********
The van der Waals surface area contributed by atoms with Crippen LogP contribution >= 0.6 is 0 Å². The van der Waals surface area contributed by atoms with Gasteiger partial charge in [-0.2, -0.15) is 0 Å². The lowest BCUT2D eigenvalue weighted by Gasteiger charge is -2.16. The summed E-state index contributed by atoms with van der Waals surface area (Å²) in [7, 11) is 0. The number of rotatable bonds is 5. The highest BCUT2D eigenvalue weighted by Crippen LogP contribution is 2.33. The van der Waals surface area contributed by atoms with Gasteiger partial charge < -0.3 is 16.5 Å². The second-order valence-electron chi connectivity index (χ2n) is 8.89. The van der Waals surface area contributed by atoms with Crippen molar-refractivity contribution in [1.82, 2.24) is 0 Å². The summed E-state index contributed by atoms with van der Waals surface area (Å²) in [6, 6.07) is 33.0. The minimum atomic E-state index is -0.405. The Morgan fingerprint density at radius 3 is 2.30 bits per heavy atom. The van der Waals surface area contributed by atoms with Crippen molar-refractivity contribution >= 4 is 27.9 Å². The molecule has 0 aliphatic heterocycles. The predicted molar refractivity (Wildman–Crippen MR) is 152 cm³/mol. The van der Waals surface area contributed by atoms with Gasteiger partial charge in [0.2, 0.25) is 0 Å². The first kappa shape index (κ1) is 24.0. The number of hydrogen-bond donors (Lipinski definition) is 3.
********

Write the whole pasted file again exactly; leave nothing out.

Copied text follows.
The van der Waals surface area contributed by atoms with Crippen LogP contribution >= 0.6 is 0 Å². The van der Waals surface area contributed by atoms with Gasteiger partial charge in [-0.2, -0.15) is 0 Å². The lowest BCUT2D eigenvalue weighted by Gasteiger charge is -2.16. The summed E-state index contributed by atoms with van der Waals surface area (Å²) in [7, 11) is 0. The number of rotatable bonds is 5. The highest BCUT2D eigenvalue weighted by Crippen LogP contribution is 2.33. The van der Waals surface area contributed by atoms with Gasteiger partial charge < -0.3 is 16.5 Å². The second-order valence-electron chi connectivity index (χ2n) is 8.89. The van der Waals surface area contributed by atoms with Crippen molar-refractivity contribution in [1.82, 2.24) is 0 Å². The summed E-state index contributed by atoms with van der Waals surface area (Å²) in [6, 6.07) is 33.0. The minimum atomic E-state index is -0.405. The Morgan fingerprint density at radius 3 is 2.30 bits per heavy atom. The van der Waals surface area contributed by atoms with Crippen molar-refractivity contribution >= 4 is 27.9 Å². The molecule has 0 aliphatic heterocycles. The predicted molar refractivity (Wildman–Crippen MR) is 152 cm³/mol. The van der Waals surface area contributed by atoms with Gasteiger partial charge in [0.2, 0.25) is 0 Å². The first kappa shape index (κ1) is 24.0. The number of hydrogen-bond donors (Lipinski definition) is 3.